Ambition and excellence

When candidates vyed for public office in Rome, they walked around the city, urging people to vote for them. The word for this was ambitio, which comes from ambire (to go around).

This ritual gave rise to the  word ambition, which came to mean ‘the desire for honour or power’. From its very roots, ambition is rooted on how we are perceived by others. It is a desire for status, approval and approbation of other people. An ambitious person may seek excellence, but it is as a means to another end.

Excellence is doing something well for its own sake. It is the pursuit of achievement, calibre, perfection and mastery because of the joy derived from this pursuit itself. While ambition is a means to an external end, excellence is intrisinc.

We are driven by ambition to gain the approval of others. We strive to excel even when nobody else is watching.

Why do you work?

Is it for the money? If money were no object would you not work at all?

Is it for the promotion? If you don’t have a raise, a better designation and more people to manage, would you not enjoy your work?

Is it for the praise and the recognition? If people didn’t appreciate your work, would it give you no joy?

Is it for the appraisal? If you were not given targets and a rating, would you not have contributed anyway?

Is it for the competition? Are you motivated and driven to only outperform your peers?

Or do you work for the opportunity to show up, to be creative, to make a difference, to overcome challenges and to realize your own potential?

Why do you work? Is it because of external rewards or punishments? Or an internal drive for fulfillment?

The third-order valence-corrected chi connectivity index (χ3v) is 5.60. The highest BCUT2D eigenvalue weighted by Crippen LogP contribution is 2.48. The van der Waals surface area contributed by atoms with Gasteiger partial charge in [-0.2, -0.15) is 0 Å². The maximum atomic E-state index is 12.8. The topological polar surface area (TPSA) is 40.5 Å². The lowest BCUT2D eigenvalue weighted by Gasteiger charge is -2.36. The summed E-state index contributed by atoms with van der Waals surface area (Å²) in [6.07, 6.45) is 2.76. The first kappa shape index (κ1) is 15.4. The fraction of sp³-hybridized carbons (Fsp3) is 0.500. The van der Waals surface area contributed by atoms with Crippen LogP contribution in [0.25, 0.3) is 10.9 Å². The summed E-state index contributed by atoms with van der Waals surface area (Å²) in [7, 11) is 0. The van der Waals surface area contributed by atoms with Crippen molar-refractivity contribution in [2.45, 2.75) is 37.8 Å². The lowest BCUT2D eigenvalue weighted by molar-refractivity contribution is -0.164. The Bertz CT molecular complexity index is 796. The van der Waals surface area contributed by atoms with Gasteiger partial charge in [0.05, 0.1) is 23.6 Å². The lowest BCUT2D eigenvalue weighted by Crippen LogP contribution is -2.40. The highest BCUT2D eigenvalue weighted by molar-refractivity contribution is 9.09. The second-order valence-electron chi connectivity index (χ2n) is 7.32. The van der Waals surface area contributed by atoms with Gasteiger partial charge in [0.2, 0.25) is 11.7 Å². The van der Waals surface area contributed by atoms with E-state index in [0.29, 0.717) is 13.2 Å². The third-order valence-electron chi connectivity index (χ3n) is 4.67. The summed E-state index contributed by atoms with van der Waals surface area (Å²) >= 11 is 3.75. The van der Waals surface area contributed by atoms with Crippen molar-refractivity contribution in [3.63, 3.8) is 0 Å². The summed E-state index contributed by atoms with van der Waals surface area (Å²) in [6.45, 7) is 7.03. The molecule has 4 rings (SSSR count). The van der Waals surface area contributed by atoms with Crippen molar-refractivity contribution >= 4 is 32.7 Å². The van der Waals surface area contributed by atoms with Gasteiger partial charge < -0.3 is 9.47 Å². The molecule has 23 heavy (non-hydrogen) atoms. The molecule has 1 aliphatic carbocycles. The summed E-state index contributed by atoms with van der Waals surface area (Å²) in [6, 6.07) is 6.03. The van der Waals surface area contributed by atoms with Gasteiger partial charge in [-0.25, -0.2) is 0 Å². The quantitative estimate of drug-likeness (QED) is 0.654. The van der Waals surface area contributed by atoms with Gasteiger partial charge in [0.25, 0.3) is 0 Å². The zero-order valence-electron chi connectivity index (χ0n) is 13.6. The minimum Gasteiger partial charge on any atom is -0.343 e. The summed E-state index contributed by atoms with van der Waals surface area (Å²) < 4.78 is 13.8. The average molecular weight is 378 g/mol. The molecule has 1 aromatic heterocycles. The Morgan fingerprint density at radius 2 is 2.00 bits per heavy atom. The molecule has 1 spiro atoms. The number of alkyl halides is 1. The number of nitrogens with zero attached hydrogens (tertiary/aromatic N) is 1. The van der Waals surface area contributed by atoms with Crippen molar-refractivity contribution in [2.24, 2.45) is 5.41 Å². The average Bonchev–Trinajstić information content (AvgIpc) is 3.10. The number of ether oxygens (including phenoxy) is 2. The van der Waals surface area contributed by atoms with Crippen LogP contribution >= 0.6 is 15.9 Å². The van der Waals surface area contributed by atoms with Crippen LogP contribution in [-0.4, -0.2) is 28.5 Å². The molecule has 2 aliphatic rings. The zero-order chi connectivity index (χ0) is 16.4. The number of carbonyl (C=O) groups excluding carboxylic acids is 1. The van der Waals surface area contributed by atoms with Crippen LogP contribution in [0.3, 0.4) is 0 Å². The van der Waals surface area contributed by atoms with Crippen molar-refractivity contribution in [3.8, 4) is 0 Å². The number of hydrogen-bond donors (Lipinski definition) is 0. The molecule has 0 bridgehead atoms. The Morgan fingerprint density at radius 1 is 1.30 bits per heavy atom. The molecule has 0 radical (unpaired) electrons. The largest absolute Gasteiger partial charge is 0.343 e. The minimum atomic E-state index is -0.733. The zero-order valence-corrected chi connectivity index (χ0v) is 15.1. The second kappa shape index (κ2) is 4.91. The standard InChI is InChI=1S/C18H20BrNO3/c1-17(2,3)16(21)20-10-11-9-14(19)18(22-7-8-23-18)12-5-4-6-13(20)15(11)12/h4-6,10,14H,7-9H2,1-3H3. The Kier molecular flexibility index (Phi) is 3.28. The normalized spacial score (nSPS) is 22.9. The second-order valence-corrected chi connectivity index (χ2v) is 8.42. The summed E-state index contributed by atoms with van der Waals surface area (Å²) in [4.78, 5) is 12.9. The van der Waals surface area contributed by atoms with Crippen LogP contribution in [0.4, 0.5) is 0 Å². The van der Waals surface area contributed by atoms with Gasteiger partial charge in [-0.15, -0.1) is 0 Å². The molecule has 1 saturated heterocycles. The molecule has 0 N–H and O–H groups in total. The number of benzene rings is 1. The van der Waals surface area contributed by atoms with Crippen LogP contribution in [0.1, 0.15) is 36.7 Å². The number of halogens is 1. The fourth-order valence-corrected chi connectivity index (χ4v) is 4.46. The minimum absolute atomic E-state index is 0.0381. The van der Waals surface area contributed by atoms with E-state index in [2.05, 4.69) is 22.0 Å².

Do you work because you have to, or because you get to?

Respect or fear?

People comply with laws either because they respect them, or because they fear them.

Respect is intrinsic – I might not like a law, but if I respect it, I comply with it and even protect it.

Fear is extrinsic – I follow a law because I fear the consequences of breaking it. Once these consequences disappear, so does my compliance.

Of the two, respect is more efficient, robust and decentralized. Sustaining fear requires violence, propaganda and continual effort. Fear is unstable, for it might backfire is unexpected ways. Fear also crowds out and undermines respect.

As leaders, fear is what we default to. Respect is what we must strive towards.

The ingredients for job satisfaction

When ambitious people are dissatisfied with their jobs, they usually assume that the problem is one or more of the following:

  • They aren’t paid enough
  • Their boss is incompetent, or doesn’t drive them hard enough
  • They don’t have colleagues who compete and challenge them to improve

However, the actual problem is usually that their work context doesn’t offer them the following:

  • Autonomy: the freedom to work on their own terms
  • Mastery: the means to master a craft
  • Purpose: the answer to ‘why’ they are doing what they are doing

Past a point, job satisfaction is the result of intrinsic motivation – not extrinsic factors (such as compensation). We have enough research to validate this. Yet, as we move from job to job to quench our dissatisfaction, we look for the wrong things.

Most management theory assumes that people are inherently lazy, and will work only for the right incentives and penalties. But we all know how people derive innate joy from doing creative, innovative and meaningful work. As managers, we merely need to get out of their way.

Inspiration: Daniel Pink